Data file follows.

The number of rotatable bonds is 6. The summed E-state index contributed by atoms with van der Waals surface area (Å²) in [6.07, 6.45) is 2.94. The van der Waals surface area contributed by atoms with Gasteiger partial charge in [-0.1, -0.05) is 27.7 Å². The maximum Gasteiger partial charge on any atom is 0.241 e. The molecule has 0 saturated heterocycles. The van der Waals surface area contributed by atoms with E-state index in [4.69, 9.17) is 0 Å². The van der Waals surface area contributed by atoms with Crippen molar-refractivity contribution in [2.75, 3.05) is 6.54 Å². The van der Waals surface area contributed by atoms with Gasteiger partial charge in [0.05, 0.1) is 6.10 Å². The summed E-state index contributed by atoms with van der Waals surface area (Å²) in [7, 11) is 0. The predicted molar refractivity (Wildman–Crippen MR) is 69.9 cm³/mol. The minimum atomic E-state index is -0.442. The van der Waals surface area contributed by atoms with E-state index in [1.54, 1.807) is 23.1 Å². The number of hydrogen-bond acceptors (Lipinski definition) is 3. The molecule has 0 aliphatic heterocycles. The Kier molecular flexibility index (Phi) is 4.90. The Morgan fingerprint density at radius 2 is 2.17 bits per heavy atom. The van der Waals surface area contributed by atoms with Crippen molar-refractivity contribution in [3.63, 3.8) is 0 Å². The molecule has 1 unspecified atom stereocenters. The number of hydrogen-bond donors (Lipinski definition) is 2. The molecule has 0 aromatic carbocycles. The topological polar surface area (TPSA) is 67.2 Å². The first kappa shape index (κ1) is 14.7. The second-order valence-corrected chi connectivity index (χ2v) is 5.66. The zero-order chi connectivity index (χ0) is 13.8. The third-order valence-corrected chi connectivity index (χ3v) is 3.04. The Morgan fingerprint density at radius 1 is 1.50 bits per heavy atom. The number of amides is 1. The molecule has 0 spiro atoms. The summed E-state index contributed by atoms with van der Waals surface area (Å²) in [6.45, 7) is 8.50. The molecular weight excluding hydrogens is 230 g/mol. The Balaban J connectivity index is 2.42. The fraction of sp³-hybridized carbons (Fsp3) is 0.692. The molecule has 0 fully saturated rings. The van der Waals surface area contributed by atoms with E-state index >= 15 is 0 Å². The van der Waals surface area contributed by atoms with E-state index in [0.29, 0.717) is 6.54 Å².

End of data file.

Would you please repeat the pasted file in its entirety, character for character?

The number of rotatable bonds is 6. The summed E-state index contributed by atoms with van der Waals surface area (Å²) in [6.07, 6.45) is 2.94. The van der Waals surface area contributed by atoms with Gasteiger partial charge in [-0.1, -0.05) is 27.7 Å². The maximum Gasteiger partial charge on any atom is 0.241 e. The molecule has 0 saturated heterocycles. The van der Waals surface area contributed by atoms with E-state index in [4.69, 9.17) is 0 Å². The van der Waals surface area contributed by atoms with Crippen molar-refractivity contribution in [2.75, 3.05) is 6.54 Å². The van der Waals surface area contributed by atoms with Gasteiger partial charge in [0.05, 0.1) is 6.10 Å². The summed E-state index contributed by atoms with van der Waals surface area (Å²) in [7, 11) is 0. The predicted molar refractivity (Wildman–Crippen MR) is 69.9 cm³/mol. The minimum atomic E-state index is -0.442. The van der Waals surface area contributed by atoms with E-state index in [1.54, 1.807) is 23.1 Å². The number of hydrogen-bond acceptors (Lipinski definition) is 3. The molecule has 0 aliphatic heterocycles. The Kier molecular flexibility index (Phi) is 4.90. The Morgan fingerprint density at radius 2 is 2.17 bits per heavy atom. The van der Waals surface area contributed by atoms with Crippen molar-refractivity contribution in [3.63, 3.8) is 0 Å². The molecule has 1 unspecified atom stereocenters. The number of hydrogen-bond donors (Lipinski definition) is 2. The molecule has 0 aromatic carbocycles. The topological polar surface area (TPSA) is 67.2 Å². The first kappa shape index (κ1) is 14.7. The second-order valence-corrected chi connectivity index (χ2v) is 5.66. The zero-order chi connectivity index (χ0) is 13.8. The third-order valence-corrected chi connectivity index (χ3v) is 3.04. The Morgan fingerprint density at radius 1 is 1.50 bits per heavy atom. The number of amides is 1. The molecule has 0 spiro atoms. The summed E-state index contributed by atoms with van der Waals surface area (Å²) in [6.45, 7) is 8.50. The molecular weight excluding hydrogens is 230 g/mol. The Balaban J connectivity index is 2.42. The fraction of sp³-hybridized carbons (Fsp3) is 0.692. The molecule has 0 fully saturated rings. The van der Waals surface area contributed by atoms with E-state index >= 15 is 0 Å². The van der Waals surface area contributed by atoms with E-state index in [0.29, 0.717) is 6.54 Å².